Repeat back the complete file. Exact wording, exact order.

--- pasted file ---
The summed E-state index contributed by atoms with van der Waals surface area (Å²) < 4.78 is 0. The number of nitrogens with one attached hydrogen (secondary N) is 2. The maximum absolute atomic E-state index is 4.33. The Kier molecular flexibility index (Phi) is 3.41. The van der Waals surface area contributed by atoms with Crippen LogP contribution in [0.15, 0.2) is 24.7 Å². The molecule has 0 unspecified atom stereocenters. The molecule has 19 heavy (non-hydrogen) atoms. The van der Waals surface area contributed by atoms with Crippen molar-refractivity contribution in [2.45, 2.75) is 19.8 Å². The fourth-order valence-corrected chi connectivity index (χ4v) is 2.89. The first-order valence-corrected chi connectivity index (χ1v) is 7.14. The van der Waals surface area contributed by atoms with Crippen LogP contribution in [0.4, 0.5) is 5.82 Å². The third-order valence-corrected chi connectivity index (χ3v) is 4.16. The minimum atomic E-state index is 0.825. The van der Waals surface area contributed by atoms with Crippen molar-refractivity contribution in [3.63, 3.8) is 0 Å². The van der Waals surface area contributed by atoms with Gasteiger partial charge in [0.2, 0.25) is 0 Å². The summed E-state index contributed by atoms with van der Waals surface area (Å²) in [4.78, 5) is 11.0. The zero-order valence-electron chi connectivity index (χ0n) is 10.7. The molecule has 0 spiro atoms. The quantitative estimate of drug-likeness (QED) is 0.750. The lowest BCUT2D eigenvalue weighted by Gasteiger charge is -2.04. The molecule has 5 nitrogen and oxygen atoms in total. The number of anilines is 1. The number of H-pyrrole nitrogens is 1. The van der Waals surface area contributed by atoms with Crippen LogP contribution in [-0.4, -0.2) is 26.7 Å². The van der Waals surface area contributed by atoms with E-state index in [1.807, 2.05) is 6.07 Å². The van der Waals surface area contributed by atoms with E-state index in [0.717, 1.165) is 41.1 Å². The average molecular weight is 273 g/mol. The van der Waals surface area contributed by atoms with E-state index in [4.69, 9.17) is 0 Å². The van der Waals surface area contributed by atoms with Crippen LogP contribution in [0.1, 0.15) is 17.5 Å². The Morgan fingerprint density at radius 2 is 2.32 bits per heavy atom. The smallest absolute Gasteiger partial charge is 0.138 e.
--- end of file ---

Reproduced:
The summed E-state index contributed by atoms with van der Waals surface area (Å²) < 4.78 is 0. The number of nitrogens with one attached hydrogen (secondary N) is 2. The maximum absolute atomic E-state index is 4.33. The Kier molecular flexibility index (Phi) is 3.41. The van der Waals surface area contributed by atoms with Crippen LogP contribution in [0.15, 0.2) is 24.7 Å². The molecule has 0 unspecified atom stereocenters. The molecule has 19 heavy (non-hydrogen) atoms. The van der Waals surface area contributed by atoms with Crippen molar-refractivity contribution in [2.45, 2.75) is 19.8 Å². The fourth-order valence-corrected chi connectivity index (χ4v) is 2.89. The first-order valence-corrected chi connectivity index (χ1v) is 7.14. The van der Waals surface area contributed by atoms with Crippen LogP contribution in [0.4, 0.5) is 5.82 Å². The third-order valence-corrected chi connectivity index (χ3v) is 4.16. The minimum atomic E-state index is 0.825. The van der Waals surface area contributed by atoms with Crippen molar-refractivity contribution in [3.63, 3.8) is 0 Å². The van der Waals surface area contributed by atoms with Gasteiger partial charge in [0.2, 0.25) is 0 Å². The summed E-state index contributed by atoms with van der Waals surface area (Å²) in [4.78, 5) is 11.0. The zero-order valence-electron chi connectivity index (χ0n) is 10.7. The molecule has 0 spiro atoms. The quantitative estimate of drug-likeness (QED) is 0.750. The lowest BCUT2D eigenvalue weighted by Gasteiger charge is -2.04. The molecule has 5 nitrogen and oxygen atoms in total. The number of anilines is 1. The number of H-pyrrole nitrogens is 1. The van der Waals surface area contributed by atoms with Crippen LogP contribution in [-0.4, -0.2) is 26.7 Å². The van der Waals surface area contributed by atoms with E-state index in [1.807, 2.05) is 6.07 Å². The van der Waals surface area contributed by atoms with E-state index in [0.717, 1.165) is 41.1 Å². The average molecular weight is 273 g/mol. The van der Waals surface area contributed by atoms with E-state index in [4.69, 9.17) is 0 Å². The van der Waals surface area contributed by atoms with Crippen LogP contribution in [0.1, 0.15) is 17.5 Å². The Morgan fingerprint density at radius 2 is 2.32 bits per heavy atom. The smallest absolute Gasteiger partial charge is 0.138 e.